Get oriented

If you completed the checklist in Prepare a working environment, you have successfully compiled a Substrate node. This particular node—the substrate-node-template—is preconfigured with a few common modules to provide a simple working environment to get you started.

About the node template

The node template includes some default blockchain essentials, like peer-to-peer networking, block authoring, consensus, and block import for finalized blocks. The node template also includes some basic functionality for working with accounts and transactions and performing administrative actions. This core set of functionality is provided through several predefined modules—called pallets—that implement specific features.

The following core modules are predefined in the node template:

  • pallet_balances for managing account assets and transfers between accounts.
  • pallet_transaction_payment for managing transaction fees for the transactions performed.
  • pallet_sudo for performing operations that require administrative permissions.

The node template also provides a starter pallet_template that illustrates how to implement features in custom pallets. A lot of what you'll be doing in this workshop is similar to what you see in the pallet_template except that you'll implement logic that's specific to the application you're building.

Rename your workspace

To differentiate between the default Substrate node template and the workspace you'll be using to customize the node, you can rename the working directory and create a separate branch for your changes.

To prepare a custom workspace:

  1. Open a terminal on your local computer and navigate to the directory that contains the substrate-node-template root directory.
  2. Rename the substrate-node-template root directory by running the following command:

    mv substrate-node-template workshop-node-template

    In subsequent steps, the workshop-node-template directory is used to refer to the root directory for the node.

  3. Change to the root directory for the node by running the following command:

    cd workshop-node-template
  4. Create a custom branch for your workspace by running a command similar to the following:

    git switch -c build-substrate-workshop

    Because you're only changing the name of your workspace folder and repository branch, you don't have to recompile the node. If you want to verify the build by recompiling, run the following command:

    cargo build --release

Start the node in development mode

After you've renamed your workspace, you can start your node in development mode and let it run in the background. In development mode, the node uses some default settings that are predefined for a development environment. A few of the default settings for the development environment include:

  • Several predefined accounts, including Alice, Bob, Charlie, and Dave.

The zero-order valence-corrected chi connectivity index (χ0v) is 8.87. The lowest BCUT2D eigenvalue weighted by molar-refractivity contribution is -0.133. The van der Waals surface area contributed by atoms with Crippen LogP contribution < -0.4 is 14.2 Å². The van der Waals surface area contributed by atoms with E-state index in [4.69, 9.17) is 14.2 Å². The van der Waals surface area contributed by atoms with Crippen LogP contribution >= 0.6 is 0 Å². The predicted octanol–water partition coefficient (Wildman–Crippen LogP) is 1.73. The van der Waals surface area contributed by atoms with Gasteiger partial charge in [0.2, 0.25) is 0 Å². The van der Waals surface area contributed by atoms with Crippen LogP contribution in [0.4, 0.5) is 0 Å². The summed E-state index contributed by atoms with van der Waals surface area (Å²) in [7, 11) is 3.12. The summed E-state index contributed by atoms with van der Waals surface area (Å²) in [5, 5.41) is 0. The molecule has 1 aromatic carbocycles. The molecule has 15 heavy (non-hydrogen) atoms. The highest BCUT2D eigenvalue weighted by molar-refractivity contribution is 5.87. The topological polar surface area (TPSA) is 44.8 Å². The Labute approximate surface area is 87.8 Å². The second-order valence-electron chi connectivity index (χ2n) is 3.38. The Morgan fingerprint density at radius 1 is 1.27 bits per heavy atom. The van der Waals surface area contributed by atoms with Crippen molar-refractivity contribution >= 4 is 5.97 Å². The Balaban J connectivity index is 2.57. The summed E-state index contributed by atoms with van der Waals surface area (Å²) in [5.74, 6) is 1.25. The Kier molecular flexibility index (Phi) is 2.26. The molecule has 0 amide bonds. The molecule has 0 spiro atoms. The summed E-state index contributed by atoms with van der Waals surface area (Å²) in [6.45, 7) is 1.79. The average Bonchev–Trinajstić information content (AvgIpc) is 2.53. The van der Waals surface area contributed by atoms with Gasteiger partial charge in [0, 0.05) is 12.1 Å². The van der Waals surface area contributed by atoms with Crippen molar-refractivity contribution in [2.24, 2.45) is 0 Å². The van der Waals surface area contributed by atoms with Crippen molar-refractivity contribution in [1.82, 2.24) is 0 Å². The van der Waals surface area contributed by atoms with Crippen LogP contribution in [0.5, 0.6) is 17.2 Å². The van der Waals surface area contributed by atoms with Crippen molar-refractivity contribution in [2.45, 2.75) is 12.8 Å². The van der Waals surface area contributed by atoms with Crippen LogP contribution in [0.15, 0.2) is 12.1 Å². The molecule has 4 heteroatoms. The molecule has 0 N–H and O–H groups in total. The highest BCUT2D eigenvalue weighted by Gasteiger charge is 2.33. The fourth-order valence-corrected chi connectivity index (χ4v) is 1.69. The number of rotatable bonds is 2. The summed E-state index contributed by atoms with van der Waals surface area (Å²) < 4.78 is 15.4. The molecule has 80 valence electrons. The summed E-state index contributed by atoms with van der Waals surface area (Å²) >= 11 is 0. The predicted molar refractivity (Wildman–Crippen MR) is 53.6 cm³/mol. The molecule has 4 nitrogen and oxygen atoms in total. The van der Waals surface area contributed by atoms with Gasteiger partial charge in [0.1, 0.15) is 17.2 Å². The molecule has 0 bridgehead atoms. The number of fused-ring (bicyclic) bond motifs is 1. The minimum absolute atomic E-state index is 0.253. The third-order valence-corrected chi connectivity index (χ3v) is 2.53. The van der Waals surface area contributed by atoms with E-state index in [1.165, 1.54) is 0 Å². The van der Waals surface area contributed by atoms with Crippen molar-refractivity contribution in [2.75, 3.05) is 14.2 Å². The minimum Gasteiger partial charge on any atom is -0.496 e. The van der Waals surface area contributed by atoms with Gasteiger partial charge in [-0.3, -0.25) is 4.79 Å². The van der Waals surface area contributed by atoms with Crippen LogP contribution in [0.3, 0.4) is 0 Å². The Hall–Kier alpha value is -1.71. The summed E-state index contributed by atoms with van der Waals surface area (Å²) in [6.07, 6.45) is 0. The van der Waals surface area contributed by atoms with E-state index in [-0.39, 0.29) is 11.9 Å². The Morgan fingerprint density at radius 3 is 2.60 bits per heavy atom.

• Initial account balances for the Alice and Bob accounts.
  • Root-level permissions for the Alice account.
  • Predefined authority to produce and validate blocks using the Alice account.

By default, development mode also stores chain data in a temporary database and deletes that data when you stop the node.

To start the local Substrate node:

  1. Open a terminal shell, if needed.
  2. Change to the workshop-node-template root directory.
  3. Start the node in development mode by running the following command:

    ./target/release/node-template --dev

    In development mode, the chain doesn't require any peer computers to finalize blocks. After some initialization messages, you should see that blocks are being proposed, sealed, and finalized. For example:

    2022-10-12 13:07:18 Substrate Node    
    2022-10-12 13:07:18 ✌️  version 4.0.0-dev-6c701fa6109    
    2022-10-12 13:07:18 ❤️  by Substrate DevHub <>, 2017-2022    
    2022-10-12 13:07:18 📋 Chain specification: Development    
    2022-10-12 13:07:18 🏷  Node name: cooperative-clocks-6375    
    2022-10-12 13:07:18 👤 Role: AUTHORITY    
    2022-10-12 13:07:24 🙌 Starting consensus session on top of parent 0x72d1778c51e4c624e39d20bd3fac5d2c800a424fbd3bde08f4863bdf90966bf9    
    2022-10-12 13:07:24 🎁 Prepared block for proposing at 1 (1 ms) [hash: 0xdc23986196af67f6b07a78c50cd7b42c24b2e8da2d9f8ebf81c2540c358ada06; parent_hash: 0x72d1…6bf9; extrinsics (1): [0xd047…45da]]    
    2022-10-12 13:07:24 🔖 Pre-sealed block for proposal at 1. Hash now 0x0e2c8238d12d4babc83881384f6f178aa2996df5083387070c3d726bb7b10aec, previously 0xdc23986196af67f6b07a78c50cd7b42c24b2e8da2d9f8ebf81c2540c358ada06.    
    2022-10-12 13:07:24 ✨ Imported #1 (0x0e2c…0aec)

    You now have a running blockchain that's producing blocks. You can leave it running in the background or stop and restart it whenever you like.

    • To stop the node, press Control-c.
    • To restart the node, run ./target/release/node-template --dev.

    The next step is to start customizing what this blockchain does.

    As you learned in Prepare a working environment, Substrate is built using the Rust programming language. So, customizing what the blockchain does means working in Rust.

    If you're familiar with Rust, you can go right to Create a new pallet and start building. If you're new to Rust, you might want to review the brief introduction in Detour: Learn Rust for Substrate before you start writing code.